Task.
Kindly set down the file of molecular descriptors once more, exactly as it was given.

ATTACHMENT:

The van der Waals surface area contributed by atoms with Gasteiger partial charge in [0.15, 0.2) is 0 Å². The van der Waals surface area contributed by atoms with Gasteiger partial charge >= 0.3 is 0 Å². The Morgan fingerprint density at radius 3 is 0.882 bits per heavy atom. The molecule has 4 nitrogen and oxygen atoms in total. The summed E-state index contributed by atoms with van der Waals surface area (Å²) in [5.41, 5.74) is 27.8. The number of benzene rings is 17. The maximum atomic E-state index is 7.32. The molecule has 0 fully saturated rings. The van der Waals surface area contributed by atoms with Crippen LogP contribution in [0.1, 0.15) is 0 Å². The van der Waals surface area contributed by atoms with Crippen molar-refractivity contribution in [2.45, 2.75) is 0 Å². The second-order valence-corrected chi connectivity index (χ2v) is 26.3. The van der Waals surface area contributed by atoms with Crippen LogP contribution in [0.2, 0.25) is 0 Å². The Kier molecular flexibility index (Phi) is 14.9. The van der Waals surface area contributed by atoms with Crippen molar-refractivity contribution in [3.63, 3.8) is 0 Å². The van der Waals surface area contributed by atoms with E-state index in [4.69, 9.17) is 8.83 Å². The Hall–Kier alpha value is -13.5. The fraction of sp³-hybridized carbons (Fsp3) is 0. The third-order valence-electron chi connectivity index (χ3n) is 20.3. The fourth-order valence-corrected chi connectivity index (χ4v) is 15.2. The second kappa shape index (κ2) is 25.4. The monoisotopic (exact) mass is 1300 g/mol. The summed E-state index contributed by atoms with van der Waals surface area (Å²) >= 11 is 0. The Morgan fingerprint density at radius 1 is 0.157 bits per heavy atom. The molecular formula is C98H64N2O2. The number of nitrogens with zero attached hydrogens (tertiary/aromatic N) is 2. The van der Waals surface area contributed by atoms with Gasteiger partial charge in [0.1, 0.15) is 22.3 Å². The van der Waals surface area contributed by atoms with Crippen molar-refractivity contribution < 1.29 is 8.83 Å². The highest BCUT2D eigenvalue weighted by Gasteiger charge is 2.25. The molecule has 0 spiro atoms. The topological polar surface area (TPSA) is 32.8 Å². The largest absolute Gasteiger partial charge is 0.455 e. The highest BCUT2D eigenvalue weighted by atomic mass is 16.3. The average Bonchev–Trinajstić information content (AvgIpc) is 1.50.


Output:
The van der Waals surface area contributed by atoms with Gasteiger partial charge in [0.15, 0.2) is 0 Å². The van der Waals surface area contributed by atoms with Gasteiger partial charge >= 0.3 is 0 Å². The Morgan fingerprint density at radius 3 is 0.882 bits per heavy atom. The molecule has 4 nitrogen and oxygen atoms in total. The summed E-state index contributed by atoms with van der Waals surface area (Å²) in [5.41, 5.74) is 27.8. The number of benzene rings is 17. The maximum atomic E-state index is 7.32. The molecule has 0 fully saturated rings. The van der Waals surface area contributed by atoms with Crippen LogP contribution in [0.1, 0.15) is 0 Å². The van der Waals surface area contributed by atoms with Crippen molar-refractivity contribution in [2.45, 2.75) is 0 Å². The second-order valence-corrected chi connectivity index (χ2v) is 26.3. The van der Waals surface area contributed by atoms with Crippen LogP contribution in [0.2, 0.25) is 0 Å². The Kier molecular flexibility index (Phi) is 14.9. The van der Waals surface area contributed by atoms with Crippen molar-refractivity contribution in [3.63, 3.8) is 0 Å². The van der Waals surface area contributed by atoms with E-state index in [4.69, 9.17) is 8.83 Å². The Hall–Kier alpha value is -13.5. The fraction of sp³-hybridized carbons (Fsp3) is 0. The third-order valence-electron chi connectivity index (χ3n) is 20.3. The fourth-order valence-corrected chi connectivity index (χ4v) is 15.2. The second kappa shape index (κ2) is 25.4. The monoisotopic (exact) mass is 1300 g/mol. The summed E-state index contributed by atoms with van der Waals surface area (Å²) >= 11 is 0. The Morgan fingerprint density at radius 1 is 0.157 bits per heavy atom. The molecular formula is C98H64N2O2. The number of nitrogens with zero attached hydrogens (tertiary/aromatic N) is 2. The van der Waals surface area contributed by atoms with Gasteiger partial charge in [0.1, 0.15) is 22.3 Å². The van der Waals surface area contributed by atoms with Crippen molar-refractivity contribution < 1.29 is 8.83 Å². The highest BCUT2D eigenvalue weighted by Gasteiger charge is 2.25. The molecule has 0 spiro atoms. The topological polar surface area (TPSA) is 32.8 Å². The largest absolute Gasteiger partial charge is 0.455 e. The highest BCUT2D eigenvalue weighted by atomic mass is 16.3. The average Bonchev–Trinajstić information content (AvgIpc) is 1.50.